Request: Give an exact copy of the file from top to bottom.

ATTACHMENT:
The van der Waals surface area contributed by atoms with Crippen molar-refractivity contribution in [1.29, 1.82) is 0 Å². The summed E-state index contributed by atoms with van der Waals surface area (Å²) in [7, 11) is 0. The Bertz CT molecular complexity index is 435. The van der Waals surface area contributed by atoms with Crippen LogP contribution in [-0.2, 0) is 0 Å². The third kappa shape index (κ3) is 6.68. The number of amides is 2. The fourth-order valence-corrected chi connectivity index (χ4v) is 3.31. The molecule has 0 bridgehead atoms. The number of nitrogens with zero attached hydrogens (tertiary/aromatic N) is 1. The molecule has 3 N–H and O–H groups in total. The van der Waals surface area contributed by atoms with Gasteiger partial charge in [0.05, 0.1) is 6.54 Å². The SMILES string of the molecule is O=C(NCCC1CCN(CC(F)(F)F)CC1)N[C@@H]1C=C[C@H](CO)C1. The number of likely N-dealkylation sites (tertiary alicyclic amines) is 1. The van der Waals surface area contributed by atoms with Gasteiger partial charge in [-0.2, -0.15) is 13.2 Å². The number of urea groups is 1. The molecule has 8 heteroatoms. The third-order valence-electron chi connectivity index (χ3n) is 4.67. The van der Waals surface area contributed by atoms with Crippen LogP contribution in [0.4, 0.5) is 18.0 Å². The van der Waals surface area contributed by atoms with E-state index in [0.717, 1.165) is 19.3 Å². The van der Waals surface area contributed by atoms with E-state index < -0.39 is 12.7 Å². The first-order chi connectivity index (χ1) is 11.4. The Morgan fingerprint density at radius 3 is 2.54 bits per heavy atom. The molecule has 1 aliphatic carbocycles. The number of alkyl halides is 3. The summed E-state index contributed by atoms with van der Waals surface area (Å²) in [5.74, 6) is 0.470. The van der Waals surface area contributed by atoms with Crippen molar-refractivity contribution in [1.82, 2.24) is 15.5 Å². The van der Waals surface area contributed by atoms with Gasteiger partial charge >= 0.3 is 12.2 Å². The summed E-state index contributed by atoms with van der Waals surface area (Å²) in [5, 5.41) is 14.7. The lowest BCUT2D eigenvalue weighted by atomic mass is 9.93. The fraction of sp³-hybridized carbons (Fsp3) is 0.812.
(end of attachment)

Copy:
The van der Waals surface area contributed by atoms with Crippen molar-refractivity contribution in [1.29, 1.82) is 0 Å². The summed E-state index contributed by atoms with van der Waals surface area (Å²) in [7, 11) is 0. The Bertz CT molecular complexity index is 435. The van der Waals surface area contributed by atoms with Crippen LogP contribution in [-0.2, 0) is 0 Å². The third kappa shape index (κ3) is 6.68. The number of amides is 2. The fourth-order valence-corrected chi connectivity index (χ4v) is 3.31. The molecule has 0 bridgehead atoms. The number of nitrogens with zero attached hydrogens (tertiary/aromatic N) is 1. The molecule has 3 N–H and O–H groups in total. The van der Waals surface area contributed by atoms with Gasteiger partial charge in [0.05, 0.1) is 6.54 Å². The SMILES string of the molecule is O=C(NCCC1CCN(CC(F)(F)F)CC1)N[C@@H]1C=C[C@H](CO)C1. The number of likely N-dealkylation sites (tertiary alicyclic amines) is 1. The van der Waals surface area contributed by atoms with Gasteiger partial charge in [-0.2, -0.15) is 13.2 Å². The number of urea groups is 1. The molecule has 8 heteroatoms. The third-order valence-electron chi connectivity index (χ3n) is 4.67. The van der Waals surface area contributed by atoms with Crippen LogP contribution in [0.4, 0.5) is 18.0 Å². The van der Waals surface area contributed by atoms with E-state index in [0.717, 1.165) is 19.3 Å². The van der Waals surface area contributed by atoms with E-state index < -0.39 is 12.7 Å². The first-order chi connectivity index (χ1) is 11.4. The Morgan fingerprint density at radius 3 is 2.54 bits per heavy atom. The molecule has 1 aliphatic carbocycles. The number of alkyl halides is 3. The summed E-state index contributed by atoms with van der Waals surface area (Å²) in [5.74, 6) is 0.470. The van der Waals surface area contributed by atoms with Crippen molar-refractivity contribution in [1.82, 2.24) is 15.5 Å². The van der Waals surface area contributed by atoms with Gasteiger partial charge >= 0.3 is 12.2 Å². The summed E-state index contributed by atoms with van der Waals surface area (Å²) in [5, 5.41) is 14.7. The lowest BCUT2D eigenvalue weighted by atomic mass is 9.93. The fraction of sp³-hybridized carbons (Fsp3) is 0.812.